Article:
1. Beasts of the Southern Wild (2012)- Starts out with a trance-like fervor, endlessly following a group of poverty ridden people living on the outskirts of the levee in Louisiana, and then turns powerfully raw and magical. A terrific debut for director Benh Zeitlin.
2. Once Upon A Time In Anatolia (2011)- Slow moving but hypnotic, this is probably the longest film (2 hours and 37 minutes) that's ever dealt with what is 30 second fodder in most other 'crime' movies. A group of policeman and a doctor scour the countryside in search of a body when the killer can't exactly remember where he buried it. Nuri Bilge Ceylan is a master of composition and lighting here, none more so stunning than one sequence drained in candlelight and each man noticing the beautiful young girl's face behind it. Pure magic. The film's themes about masculinity and past sorrow are also resounding. Another terrific film.
3. X, Y and Zee (1970)- Elizabeth Taylor and Michael Caine are a couple in swinging London. He falls into a relationship with Susannah York and Taylor wears gaudy dresses and holds martini glasses in her hands ever so carefully. At one time I'm sure the film qualified as edgy, but it just comes off as passe now with static performances and even less emotional connectivity.
4. Jeff, Who Lives At Home (2012)- It's surprising how much one begins to care about a certain character in this film as it winds down. Quirky, slacker independent comedy from the Duplass brothers that does reach for some heightened emotion and earns it.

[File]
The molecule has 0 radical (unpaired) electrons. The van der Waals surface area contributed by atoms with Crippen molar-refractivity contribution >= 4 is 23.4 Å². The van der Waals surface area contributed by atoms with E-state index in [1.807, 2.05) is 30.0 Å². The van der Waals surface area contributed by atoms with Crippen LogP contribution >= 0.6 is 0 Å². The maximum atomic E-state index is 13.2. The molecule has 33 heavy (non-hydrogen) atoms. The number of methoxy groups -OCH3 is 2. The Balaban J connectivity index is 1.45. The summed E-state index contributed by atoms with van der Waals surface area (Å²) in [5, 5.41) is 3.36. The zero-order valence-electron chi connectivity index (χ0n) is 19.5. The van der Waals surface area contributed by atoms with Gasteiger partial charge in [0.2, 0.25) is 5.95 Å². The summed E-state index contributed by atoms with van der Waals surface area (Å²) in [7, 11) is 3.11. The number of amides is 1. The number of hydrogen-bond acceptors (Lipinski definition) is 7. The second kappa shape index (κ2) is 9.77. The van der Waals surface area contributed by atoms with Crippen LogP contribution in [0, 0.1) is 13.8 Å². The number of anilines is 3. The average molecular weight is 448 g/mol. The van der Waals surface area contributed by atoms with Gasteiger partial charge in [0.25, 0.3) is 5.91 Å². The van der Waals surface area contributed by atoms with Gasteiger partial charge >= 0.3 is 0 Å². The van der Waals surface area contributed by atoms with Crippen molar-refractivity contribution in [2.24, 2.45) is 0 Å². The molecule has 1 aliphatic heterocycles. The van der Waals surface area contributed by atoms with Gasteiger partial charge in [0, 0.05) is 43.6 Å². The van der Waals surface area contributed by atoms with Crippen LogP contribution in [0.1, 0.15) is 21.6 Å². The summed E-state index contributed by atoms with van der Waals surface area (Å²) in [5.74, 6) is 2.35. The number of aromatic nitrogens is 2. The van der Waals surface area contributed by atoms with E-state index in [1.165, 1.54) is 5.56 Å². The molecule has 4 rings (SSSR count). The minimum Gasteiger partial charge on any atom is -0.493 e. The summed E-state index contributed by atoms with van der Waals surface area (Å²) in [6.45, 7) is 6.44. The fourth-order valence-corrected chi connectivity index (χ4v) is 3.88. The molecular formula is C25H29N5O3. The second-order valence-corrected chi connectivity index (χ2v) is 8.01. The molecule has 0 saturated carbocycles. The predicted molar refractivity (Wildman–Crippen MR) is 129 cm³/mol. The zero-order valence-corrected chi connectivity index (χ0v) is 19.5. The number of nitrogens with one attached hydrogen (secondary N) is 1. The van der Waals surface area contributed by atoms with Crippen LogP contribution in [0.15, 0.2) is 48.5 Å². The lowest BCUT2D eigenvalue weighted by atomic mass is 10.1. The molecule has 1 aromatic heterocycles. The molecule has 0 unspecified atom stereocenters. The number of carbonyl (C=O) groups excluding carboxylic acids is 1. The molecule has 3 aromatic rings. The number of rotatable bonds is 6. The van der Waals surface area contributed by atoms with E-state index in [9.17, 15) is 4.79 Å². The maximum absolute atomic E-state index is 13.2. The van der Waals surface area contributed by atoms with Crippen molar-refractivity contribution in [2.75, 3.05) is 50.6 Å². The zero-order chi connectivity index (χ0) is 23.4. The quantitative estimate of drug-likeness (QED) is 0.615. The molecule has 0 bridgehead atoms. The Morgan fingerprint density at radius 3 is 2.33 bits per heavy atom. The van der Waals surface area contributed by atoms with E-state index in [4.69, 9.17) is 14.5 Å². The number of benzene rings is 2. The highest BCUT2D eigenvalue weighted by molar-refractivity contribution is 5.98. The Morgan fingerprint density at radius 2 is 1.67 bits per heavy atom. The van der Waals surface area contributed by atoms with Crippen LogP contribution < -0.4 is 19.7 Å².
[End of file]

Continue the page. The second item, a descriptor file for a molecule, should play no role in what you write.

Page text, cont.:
5. Safety Not Guaranteed (2012)- More Mark Duplass, this time in the starring role.... but just as quirky and slackerish as the above film. If low-fi time travel films is your bag, then "Safety Not Guaranteed" is probably your fix. The way it weaves several plot threads together left me a bit cold, but I do appreciate the way the film avoids an easy conclusion.
6. Endless Desire (1958)- Imamura’s deeply black comedy is an interesting set-up for what will come in the rest of his career. A rag-tag group of thieves (including one woman) rent a shack in the center of town in order to tunnel beneath the ground and steal a cache of morphine hidden before the war. While the copy I was able to view is saddled with a horrible set of subtitles, Imamura’s dark humor and fondness for the impossibility of the lower class to get ahead is clear. “Endless Desire” also features some stunning camerawork for the late 50’s. When a majority of Japanese cinema was imbued with the static low gaze of Ozu, Imamura is playful and almost Hitchcockian in the way he frames several scenes right at the floorboard level, raising the tension of the men burrowing underneath and staying quiet while visitors and the police rummage around on the wooden floor above them.
7. Gambling City (1972)- Euro crime from the great Sergio Martino about a card shark wrapped up with a casino boss and his bloodthirsty son. It's no "Rounders", but above average.
8. Ted (2012)- Like a live action version of "The Family Guy".... err wait. Written and directed by Seth MacFarlane, one gets what they see in the trailers, which is always a problematic exercise. This could have been so great... a cult classic comedy for this generation but instead we get fart and cock jokes. Maybe that's all this generation wants?
9. Game Of Thrones (2011)- Halfway through season one on and yes, I'm hooked.
10. A Certain Killer (1967)- Kazuo Mori worked in prolific fashion during the 60's, but his work is largely overlooked and unavailable for distribution. This late 60's thriller, obviously influenced by Sejun Suzuki, tracks the machinations of a hit man hired to do a job and the trouble he gets sinto when he involves a woman (Yumiko Nagawa). Vibrant colors, paint that spills out in place of blood and lots of suits and shades highlight the effort which certainly places it in the pop candy 60's. I really want to explore more of Mori's work.